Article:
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Mountain Goat
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08 Jun 2019, 5:17 pm

Do you find some of the terms we use funny? I mean... What in the USA you call pants we have a totally different thing in our minds her in the UK.
Any other different sayings where ones mind boggles!


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SaveFerris
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08 Jun 2019, 5:18 pm

fanny


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Redxk
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08 Jun 2019, 5:30 pm

Before supper my English host asked, "Do you fancy faggots?" I didn't know how to respond as fa***t is a derogatory term for homosexuals here. I found out later that faggots are a kind of meatball with onions.



Mountain Goat
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08 Jun 2019, 5:36 pm

My last girlfriend was banned from a USA Christian site because they were talking about food and she said she liked faggots. They banned her straight away. She was puzzled.


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Mountain Goat
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08 Jun 2019, 5:37 pm

SaveFerris wrote:
fanny

Does it mean something different in USA? Umm. I know what it means here!


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SaveFerris
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08 Jun 2019, 5:39 pm

Mountain Goat wrote:
SaveFerris wrote:
fanny

Does it mean something different in USA? Umm. I know what it means here!


It usually refers to the posterior in the US , a bum bag here is called a fanny pack there.


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Trogluddite
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08 Jun 2019, 5:47 pm

USA: Chips -> UK: Crisps.
UK: Chips -> USA: (French) Fries.


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DanielW
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08 Jun 2019, 6:12 pm

It can get even more complicated when you add Australian to the mix. Sometimes they use the UK meaning, sometimes the US...and sometimes its unique to Australia.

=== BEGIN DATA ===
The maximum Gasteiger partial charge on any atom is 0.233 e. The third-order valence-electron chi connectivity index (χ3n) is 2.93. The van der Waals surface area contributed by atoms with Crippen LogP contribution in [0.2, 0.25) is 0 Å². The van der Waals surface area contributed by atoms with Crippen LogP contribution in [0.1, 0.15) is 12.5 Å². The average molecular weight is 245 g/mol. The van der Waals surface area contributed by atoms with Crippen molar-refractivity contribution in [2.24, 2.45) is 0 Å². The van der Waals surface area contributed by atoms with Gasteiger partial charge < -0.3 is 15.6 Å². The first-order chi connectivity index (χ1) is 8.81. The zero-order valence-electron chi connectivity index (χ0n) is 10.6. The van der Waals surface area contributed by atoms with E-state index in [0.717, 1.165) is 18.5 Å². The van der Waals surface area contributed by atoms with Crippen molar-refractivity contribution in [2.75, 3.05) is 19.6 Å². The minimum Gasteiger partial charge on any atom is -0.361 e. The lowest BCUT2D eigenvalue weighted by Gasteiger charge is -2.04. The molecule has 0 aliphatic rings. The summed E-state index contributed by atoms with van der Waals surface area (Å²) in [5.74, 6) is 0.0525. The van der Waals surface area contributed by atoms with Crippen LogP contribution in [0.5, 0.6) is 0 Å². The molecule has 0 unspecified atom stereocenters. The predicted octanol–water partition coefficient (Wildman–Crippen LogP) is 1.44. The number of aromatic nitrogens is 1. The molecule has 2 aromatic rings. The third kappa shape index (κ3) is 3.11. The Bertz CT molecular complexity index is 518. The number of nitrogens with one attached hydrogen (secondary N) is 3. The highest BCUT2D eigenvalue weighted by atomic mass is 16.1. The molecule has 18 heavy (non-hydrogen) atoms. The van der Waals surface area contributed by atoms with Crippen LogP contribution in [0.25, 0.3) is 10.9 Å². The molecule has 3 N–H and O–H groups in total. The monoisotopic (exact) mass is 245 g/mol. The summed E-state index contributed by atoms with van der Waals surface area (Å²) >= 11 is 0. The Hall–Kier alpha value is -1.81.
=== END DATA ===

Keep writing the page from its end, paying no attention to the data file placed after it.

Even within the US there are a lot of regional differences... A soft-drink might be pop or soda or a coke (even if its not coca-cola)



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08 Jun 2019, 6:17 pm

'Sidewalk' for 'Pavement' is quite funny, as is 'Zee' for the letter 'Z'.

Some of the pronunciation also makes me smile, eg of the word 'lever'.

:P


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Mountain Goat
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08 Jun 2019, 6:20 pm

Or when those "I am not a robot" things come up they say "Click on the pictures witn a crosswalk in them" and I was puzzling... "What's a crosswalk?"


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Trogluddite
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08 Jun 2019, 7:20 pm

DeepHour wrote:
Some of the pronunciation also makes me smile, eg of the word 'lever'.

When I used to work as a designer and machinist, I always had to stifle a giggle whenever US customers or contractors said "aloomunum" for aluminium - the "-munum" bit at the end always makes me think of this...


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08 Jun 2019, 11:34 pm

I was pleased to be offered a cheese and pickle sandwich when I was a student in London, but I was shocked that the pickle was BROWN. Very unappetizing! Then I tasted it and it was divine. About ten years ago Branston pickle became available in the US. I was excited. I eat it all the time. I just bought four jars. I'm going to eat some right now.



naturalplastic
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10 Jun 2019, 12:58 pm

Dang!

Got a look for a Branston pickle, and eat it with some faggots (the Welsh style meatballs).

Yeah Brits call "math" "maths". We just call it singular "math" ( like "sociology", or "biology").

But we Americans stick an "s" on the end of: physics, economics, electronics, ceramics.



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10 Jun 2019, 1:11 pm

Branston pickle is the food of the gods.


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10 Jun 2019, 5:33 pm

American English - vacation, British English - holiday
American English - shopping cart, British English - trolley (In America trolley was a streetcar)
American English - cell phone, British English - mobile
American English - line, British English - queue
American English - sneaker, British English - trainer
American English - truck, British English - lorry
American English - highway, British English - motorway
American English - bathroom, British English - toilets


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